The other night while anticipating the aurora I kept looking north for signs of that familiar green glow, but twilight seemed to last forever. The sky was too bright right on through to 11:30 p.m.; only by 11:45 had it grown dark enough for that first blush of electrified air to show.
Twilight does last a long time at higher latitudes in the northern hemisphere around the time of summer solstice, which happens Wednesday the 20th at 7:09 p.m. (CDT). For Duluth, Minn., the sun sets at 9:06 p.m. this week followed by almost three hours of twilight. Once night begins, hurry up and enjoy it, because morning twilight commences at 2:20 a.m. Night-sky gazing for sky watchers in the northern U.S. this time of year always means staying up late. Not so for those living in the southern states.
In San Diego, Calif., latitude 32 degrees north, the sun sets about 8 p.m. and twilight’s over an hour and 40 minutes later at 9:40 p.m. What gives here? Why do southerners get an extra helping of night?
Twilight is the time between sunset and night (and night and sunrise) when sunlight illuminates the upper atmosphere, spreading a soft, indirect light across the sky and landscape below.
The beginning of true night, when the sun is far enough below the horizon that its rays no longer brighten the atmosphere, occurs at the end of astronomical twilight. This is defined as the moment sun is 18 degrees (almost two outstretched fists) below the horizon. You may also have heard of civil twilight, which begins when the sun is 6 degrees below the horizon. During civil twilight, the first stars come out and there’s still enough light to kick a ball around in the front yard with your kids.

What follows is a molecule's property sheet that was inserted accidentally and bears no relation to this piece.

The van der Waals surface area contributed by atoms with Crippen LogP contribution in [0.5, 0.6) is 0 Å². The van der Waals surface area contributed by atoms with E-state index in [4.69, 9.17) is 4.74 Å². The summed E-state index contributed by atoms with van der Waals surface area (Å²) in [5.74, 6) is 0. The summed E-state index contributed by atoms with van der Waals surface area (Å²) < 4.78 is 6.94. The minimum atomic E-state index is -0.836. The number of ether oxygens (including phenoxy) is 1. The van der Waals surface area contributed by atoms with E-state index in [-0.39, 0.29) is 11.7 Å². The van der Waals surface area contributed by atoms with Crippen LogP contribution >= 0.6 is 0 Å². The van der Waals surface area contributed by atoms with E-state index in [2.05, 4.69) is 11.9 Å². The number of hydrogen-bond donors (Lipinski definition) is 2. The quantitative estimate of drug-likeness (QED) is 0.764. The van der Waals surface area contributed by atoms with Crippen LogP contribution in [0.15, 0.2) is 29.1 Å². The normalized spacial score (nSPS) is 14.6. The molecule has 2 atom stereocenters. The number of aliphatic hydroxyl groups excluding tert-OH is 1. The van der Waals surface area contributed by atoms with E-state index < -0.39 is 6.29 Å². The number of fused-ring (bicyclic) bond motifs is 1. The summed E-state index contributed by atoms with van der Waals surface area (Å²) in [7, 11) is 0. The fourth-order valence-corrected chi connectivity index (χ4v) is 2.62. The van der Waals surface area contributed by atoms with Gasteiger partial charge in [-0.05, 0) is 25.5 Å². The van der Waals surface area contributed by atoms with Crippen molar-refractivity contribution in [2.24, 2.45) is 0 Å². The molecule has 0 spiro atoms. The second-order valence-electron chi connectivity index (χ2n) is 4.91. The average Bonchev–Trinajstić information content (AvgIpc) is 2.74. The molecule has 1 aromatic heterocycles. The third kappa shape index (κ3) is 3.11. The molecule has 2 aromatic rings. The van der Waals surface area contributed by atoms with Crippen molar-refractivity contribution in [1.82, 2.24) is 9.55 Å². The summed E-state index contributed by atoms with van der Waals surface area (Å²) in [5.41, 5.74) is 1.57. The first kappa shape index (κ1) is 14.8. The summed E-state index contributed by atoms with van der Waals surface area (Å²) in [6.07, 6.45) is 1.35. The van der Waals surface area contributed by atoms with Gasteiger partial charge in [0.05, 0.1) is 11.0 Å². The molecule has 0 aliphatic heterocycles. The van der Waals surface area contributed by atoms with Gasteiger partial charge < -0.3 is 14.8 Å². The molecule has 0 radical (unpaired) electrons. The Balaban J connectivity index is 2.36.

At higher latitudes in northern spring and summer, the sun travels in a lower arc toward the horizon at sunset, intersecting it at a very shallow angle. It takes several hours for it to dip the requisite 18 degrees below the horizon for true night to begin.
In San Diego, the sun’s path is more steeply inclined to the horizon; it plummets the required distance in little more than an hour and a half. Near the equator the time is even less. Twilight lasts only an hour and 15 minutes in Bogota, Colombia this week.
The opposite is true the further north you travel. Inky night never happens from mid-June to mid-July north of about 48 degrees latitude north. In places like International Falls, Minn. and Bellingham, Wash. there’s always a faint blush dusk low in the northern sky all night long.
Head up to the Arctic Circle at 66.5 degrees north and the sun doesn’t set at all on the summer solstice. Not only is there no night, there’s no twilight either. Continue north to the pole and the sun stays up for six months in a row.
I can handle staying up late OK, but by late August, sky watchers in Minnesota and Wisconsin feel a sense of relief when twilight ends by 10, leaving enough time for both star-gazing and shut-eye. Since that also coincides with the decline of the fearsome mosquito, being outside at night becomes a little more relaxing.